Zhongdian has an old town now swamped by its new counterpart. A while ago the provincial authorities renamed the town Xiangelila (that's Shangrila to you and me), claiming that the town provided the inspiration for Hilton's novel. Essentially a cynical attempt to lure tourists here, it seems to be working, although there is nothing like the development we found in Lijiang or Dali. This means that the town feels quite normal, and if the weather wasn't so wintry, we might stay longer. As it is, we want to keep going and stop only to renew our footwear, visit the local monastery (sneaking past the ticket office), and fill up on the traditional local dish of pizza. In the evenings music is played in the old square and locals, women, men, girls and boys form a circle and dance to the songs. The first time we see this it's dark, and the event thrills us. There are old ladies in traditional clothes, old men in their big hats, young boogaloos in jeans and Rod Stewart haircuts, young women in the latest fashions, all performing an elaborate line dance. This communal act seems like an assertion of their ancient culture and traditions, despite the modernisation of their town and the Han influence that comes with it. Here is a shared act, a public display that asserts their ethnic identity. The next day we arrive a little earlier to see the dancing in the twilight. There are groups of Chinese and foreign tourists gathered with their large cameras pointing at anything or anyone who moves. Suddenly the whole scene just looks like another tacky Chinese tourist show. Lost Horizon indeed.

Monday, April 5, 2010

Tourist Central

Walking the cobbled streets of old town Lijiang you soon realise that the town is no longer real. Every single grey stone building is either a hotel, shop, restaurant or guesthouse. It's a big town and it's in great condition, as you'd expect for a a town on the UNESCO's World Heritage List. There's an eight quid 'protection fee' for entering but what's to protect? Our guesthouse is a lovely courtyard building with small but perfect rooms (a four-poster bed, stylish bathroom), balconies, decorative wood-carved finish etc. It's all new. Restoration and reconstruction might be the same word in Mandarin. No-one asks us to pay the fee, so we don't. The town is lovely, with streams running through, hardly a satellite dish to be seen, the streets are spotlessly clean. But the streets are busy, busy. Our guidebook reckons on 4 million visitors a year, with 700 hotels to accomodate them. The owner of our guesthouse is a Singaporean businessman. He was here during national holidays in October 2008 when over 15,000 tourists were without a bed for the night. He decided then to invest in a hotel.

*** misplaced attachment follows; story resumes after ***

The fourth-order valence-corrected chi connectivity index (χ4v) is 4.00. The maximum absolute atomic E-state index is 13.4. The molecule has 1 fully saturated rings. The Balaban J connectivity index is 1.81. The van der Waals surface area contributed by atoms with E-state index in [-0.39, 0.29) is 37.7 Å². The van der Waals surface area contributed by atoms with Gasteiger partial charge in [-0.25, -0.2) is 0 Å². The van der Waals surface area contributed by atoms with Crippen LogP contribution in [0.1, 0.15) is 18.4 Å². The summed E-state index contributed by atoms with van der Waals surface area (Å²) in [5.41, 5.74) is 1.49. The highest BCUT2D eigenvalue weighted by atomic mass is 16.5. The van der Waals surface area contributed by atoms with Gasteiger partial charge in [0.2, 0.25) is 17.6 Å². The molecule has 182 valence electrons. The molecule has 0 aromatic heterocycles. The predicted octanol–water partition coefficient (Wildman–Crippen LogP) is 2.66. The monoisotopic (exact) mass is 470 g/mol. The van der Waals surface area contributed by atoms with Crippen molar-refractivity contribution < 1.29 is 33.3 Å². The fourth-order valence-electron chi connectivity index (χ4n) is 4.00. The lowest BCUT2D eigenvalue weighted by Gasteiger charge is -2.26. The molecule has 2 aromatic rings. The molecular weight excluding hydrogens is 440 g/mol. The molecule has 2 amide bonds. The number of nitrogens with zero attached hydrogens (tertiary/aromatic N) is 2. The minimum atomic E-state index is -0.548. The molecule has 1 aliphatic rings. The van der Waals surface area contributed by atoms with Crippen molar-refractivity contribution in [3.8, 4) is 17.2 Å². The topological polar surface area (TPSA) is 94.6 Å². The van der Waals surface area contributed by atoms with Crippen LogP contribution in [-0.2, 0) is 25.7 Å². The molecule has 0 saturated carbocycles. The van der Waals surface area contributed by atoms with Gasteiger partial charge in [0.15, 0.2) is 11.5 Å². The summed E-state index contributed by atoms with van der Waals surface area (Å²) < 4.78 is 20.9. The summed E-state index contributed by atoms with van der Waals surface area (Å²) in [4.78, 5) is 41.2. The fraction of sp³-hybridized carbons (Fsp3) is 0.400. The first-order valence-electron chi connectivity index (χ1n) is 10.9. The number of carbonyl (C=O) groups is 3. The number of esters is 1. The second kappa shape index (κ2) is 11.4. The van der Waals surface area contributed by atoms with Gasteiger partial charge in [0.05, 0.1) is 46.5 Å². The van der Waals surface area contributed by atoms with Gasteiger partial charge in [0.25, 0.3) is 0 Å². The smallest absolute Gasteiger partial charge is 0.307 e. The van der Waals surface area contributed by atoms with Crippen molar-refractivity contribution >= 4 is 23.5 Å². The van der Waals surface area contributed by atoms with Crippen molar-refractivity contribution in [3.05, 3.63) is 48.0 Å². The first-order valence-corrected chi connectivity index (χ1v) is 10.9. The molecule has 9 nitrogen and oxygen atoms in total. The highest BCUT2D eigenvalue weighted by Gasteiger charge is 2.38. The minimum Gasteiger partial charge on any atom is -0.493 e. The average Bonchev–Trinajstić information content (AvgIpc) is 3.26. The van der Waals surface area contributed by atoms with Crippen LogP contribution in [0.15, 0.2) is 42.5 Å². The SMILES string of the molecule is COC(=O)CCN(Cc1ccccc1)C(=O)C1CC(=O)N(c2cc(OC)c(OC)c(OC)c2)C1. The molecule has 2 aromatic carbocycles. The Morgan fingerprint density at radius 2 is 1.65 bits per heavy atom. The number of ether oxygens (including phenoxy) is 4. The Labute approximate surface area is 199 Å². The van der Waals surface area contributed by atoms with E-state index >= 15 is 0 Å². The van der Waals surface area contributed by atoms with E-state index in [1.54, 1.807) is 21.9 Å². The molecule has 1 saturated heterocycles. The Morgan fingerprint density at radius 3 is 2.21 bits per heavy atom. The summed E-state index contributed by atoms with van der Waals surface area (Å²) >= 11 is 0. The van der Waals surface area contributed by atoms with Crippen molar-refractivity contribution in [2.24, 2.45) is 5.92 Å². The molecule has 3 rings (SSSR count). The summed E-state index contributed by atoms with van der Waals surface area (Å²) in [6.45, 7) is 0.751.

We've a few chores to do and the place is very comfortable, so we stop a couple of days. The weather's mixed and cloud sits on Snow Mountain (great name) to the north. We have different options to head northwards. Not far away is the infamous Tiger Leaping Gorge where the Yangtze passes through a very narrow and deep gorge. We could cycle through it except, surprise, surprise, the road is being reconstructed. Then we get an e-mail from a Spanish cyclist, Salva, who has ridden a back road to the far end of the gorge, crossed the river, and continued up to Zhongdian on a back road that sounds beautiful. There is also a tourist road directly to the gorge, but it costs 16 quid each to use and we're too tight. We can't decide what to do, so we delay our departure a day. Ahhh, the freedom to be able to do nothing. It turns out well - we learn that the gorge road is passable, though we may have to carry our bikes over landslides, and the day we leave it's sunny and clear. We take the main highway, an easy ride on new tarmac, with a very long descent to the Yangtze. We finally get to see Snow Mountain. It is a mountain with snow. At the gorge entrance the fee is waived due to the road works. Hooray.Next morning we set off down the dusty road through the gorge. It's said that walking the gorge is the best way to experience it and we can't argue otherwise after a dirty and slow ride for the 22 kilometres to the guesthouses at the other end. But we still enjoy the dramatic scenery with the river crashing through the narrow gap below, and on the far side the sheer cliffs shooting up into the sky above. Of course, there's all the drama of Chinese roadworks as well for the whole length. Various teams of workers are chopping bits of the hillside away with explosives, diggers and drills, whilst others are building up the side that drops vertiginously down to the river. The workers are living on site, which means plastic tarpaulin tents strung up on narrow stretches. Labourers break and sift rocks - men and women together. The old road has disappeared under the endless landslides and constant rumble of overladen trucks full of rocks, gravel or sand. We amble carefully along, waiting whilst a landslide is cleared, or sprint over broken ground whilst men drill a rockface overhead. There are a few locals using the road and some tourists in minibuses.

We're pretty grubby when we reach our guesthouse, and it's been a very slow ride, but we're happy that now we've got through the gorge we can continue along the back road to Zhongdian. We sit and chat away with the other tourists. Amazingly it seems that only one person out of about twenty has actually walked here - the rest rode along this horrible road in minibuses.......